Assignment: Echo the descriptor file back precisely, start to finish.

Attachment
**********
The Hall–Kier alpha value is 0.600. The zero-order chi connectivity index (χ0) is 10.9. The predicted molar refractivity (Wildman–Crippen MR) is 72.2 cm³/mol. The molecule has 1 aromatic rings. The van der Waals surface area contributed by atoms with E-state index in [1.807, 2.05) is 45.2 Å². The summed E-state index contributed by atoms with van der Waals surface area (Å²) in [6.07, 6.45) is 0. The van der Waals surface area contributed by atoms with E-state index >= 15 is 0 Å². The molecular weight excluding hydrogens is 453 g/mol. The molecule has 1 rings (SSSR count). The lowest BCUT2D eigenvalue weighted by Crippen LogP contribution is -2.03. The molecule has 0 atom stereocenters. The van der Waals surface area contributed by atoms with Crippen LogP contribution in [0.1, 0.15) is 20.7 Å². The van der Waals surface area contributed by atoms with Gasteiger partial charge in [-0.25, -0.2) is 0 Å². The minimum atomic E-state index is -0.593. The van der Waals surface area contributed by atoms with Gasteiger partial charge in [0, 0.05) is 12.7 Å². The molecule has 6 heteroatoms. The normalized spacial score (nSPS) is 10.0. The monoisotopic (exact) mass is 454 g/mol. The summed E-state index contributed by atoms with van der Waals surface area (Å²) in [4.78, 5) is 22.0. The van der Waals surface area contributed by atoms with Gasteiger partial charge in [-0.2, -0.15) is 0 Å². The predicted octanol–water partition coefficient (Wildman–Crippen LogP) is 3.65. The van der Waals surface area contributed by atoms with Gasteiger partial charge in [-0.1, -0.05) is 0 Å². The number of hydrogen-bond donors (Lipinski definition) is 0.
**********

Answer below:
The Hall–Kier alpha value is 0.600. The zero-order chi connectivity index (χ0) is 10.9. The predicted molar refractivity (Wildman–Crippen MR) is 72.2 cm³/mol. The molecule has 1 aromatic rings. The van der Waals surface area contributed by atoms with E-state index in [1.807, 2.05) is 45.2 Å². The summed E-state index contributed by atoms with van der Waals surface area (Å²) in [6.07, 6.45) is 0. The van der Waals surface area contributed by atoms with E-state index >= 15 is 0 Å². The molecular weight excluding hydrogens is 453 g/mol. The molecule has 1 rings (SSSR count). The lowest BCUT2D eigenvalue weighted by Crippen LogP contribution is -2.03. The molecule has 0 atom stereocenters. The van der Waals surface area contributed by atoms with Crippen LogP contribution in [0.1, 0.15) is 20.7 Å². The van der Waals surface area contributed by atoms with Gasteiger partial charge in [-0.25, -0.2) is 0 Å². The minimum atomic E-state index is -0.593. The van der Waals surface area contributed by atoms with Gasteiger partial charge in [0, 0.05) is 12.7 Å². The molecule has 6 heteroatoms. The normalized spacial score (nSPS) is 10.0. The monoisotopic (exact) mass is 454 g/mol. The summed E-state index contributed by atoms with van der Waals surface area (Å²) in [4.78, 5) is 22.0. The van der Waals surface area contributed by atoms with Gasteiger partial charge in [-0.2, -0.15) is 0 Å². The predicted octanol–water partition coefficient (Wildman–Crippen LogP) is 3.65. The van der Waals surface area contributed by atoms with Gasteiger partial charge in [-0.1, -0.05) is 0 Å². The number of hydrogen-bond donors (Lipinski definition) is 0.